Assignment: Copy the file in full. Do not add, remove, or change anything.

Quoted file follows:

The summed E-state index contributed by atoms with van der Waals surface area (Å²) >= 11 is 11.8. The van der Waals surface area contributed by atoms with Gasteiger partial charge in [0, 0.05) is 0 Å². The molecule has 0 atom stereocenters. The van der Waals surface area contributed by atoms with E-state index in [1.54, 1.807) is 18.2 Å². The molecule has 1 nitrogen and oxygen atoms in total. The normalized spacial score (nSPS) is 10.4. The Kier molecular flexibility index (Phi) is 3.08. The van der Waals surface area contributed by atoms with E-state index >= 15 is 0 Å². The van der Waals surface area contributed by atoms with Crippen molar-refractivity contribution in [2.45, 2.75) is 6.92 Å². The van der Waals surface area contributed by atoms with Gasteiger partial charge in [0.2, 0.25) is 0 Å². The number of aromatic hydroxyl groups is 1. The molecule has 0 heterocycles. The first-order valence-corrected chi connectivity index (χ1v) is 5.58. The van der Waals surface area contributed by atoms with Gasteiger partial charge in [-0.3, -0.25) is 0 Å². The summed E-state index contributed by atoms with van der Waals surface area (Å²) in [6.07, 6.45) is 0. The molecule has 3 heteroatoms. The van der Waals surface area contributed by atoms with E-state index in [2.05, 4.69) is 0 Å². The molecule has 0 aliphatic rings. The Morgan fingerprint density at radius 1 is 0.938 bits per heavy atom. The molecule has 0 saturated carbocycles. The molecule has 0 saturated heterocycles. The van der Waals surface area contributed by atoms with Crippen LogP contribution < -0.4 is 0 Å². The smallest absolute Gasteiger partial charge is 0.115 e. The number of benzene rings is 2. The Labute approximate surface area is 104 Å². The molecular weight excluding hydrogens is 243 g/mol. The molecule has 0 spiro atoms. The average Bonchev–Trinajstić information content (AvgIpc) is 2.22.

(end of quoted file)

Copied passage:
The summed E-state index contributed by atoms with van der Waals surface area (Å²) >= 11 is 11.8. The van der Waals surface area contributed by atoms with Gasteiger partial charge in [0, 0.05) is 0 Å². The molecule has 0 atom stereocenters. The van der Waals surface area contributed by atoms with E-state index in [1.54, 1.807) is 18.2 Å². The molecule has 1 nitrogen and oxygen atoms in total. The normalized spacial score (nSPS) is 10.4. The Kier molecular flexibility index (Phi) is 3.08. The van der Waals surface area contributed by atoms with E-state index >= 15 is 0 Å². The van der Waals surface area contributed by atoms with Crippen molar-refractivity contribution in [2.45, 2.75) is 6.92 Å². The van der Waals surface area contributed by atoms with Gasteiger partial charge in [0.2, 0.25) is 0 Å². The number of aromatic hydroxyl groups is 1. The molecule has 0 heterocycles. The first-order valence-corrected chi connectivity index (χ1v) is 5.58. The van der Waals surface area contributed by atoms with Gasteiger partial charge in [-0.3, -0.25) is 0 Å². The summed E-state index contributed by atoms with van der Waals surface area (Å²) in [6.07, 6.45) is 0. The molecule has 3 heteroatoms. The van der Waals surface area contributed by atoms with E-state index in [2.05, 4.69) is 0 Å². The molecule has 0 aliphatic rings. The Morgan fingerprint density at radius 1 is 0.938 bits per heavy atom. The molecule has 0 saturated carbocycles. The molecule has 0 saturated heterocycles. The van der Waals surface area contributed by atoms with Crippen LogP contribution < -0.4 is 0 Å². The smallest absolute Gasteiger partial charge is 0.115 e. The number of benzene rings is 2. The Labute approximate surface area is 104 Å². The molecular weight excluding hydrogens is 243 g/mol. The molecule has 0 spiro atoms. The average Bonchev–Trinajstić information content (AvgIpc) is 2.22.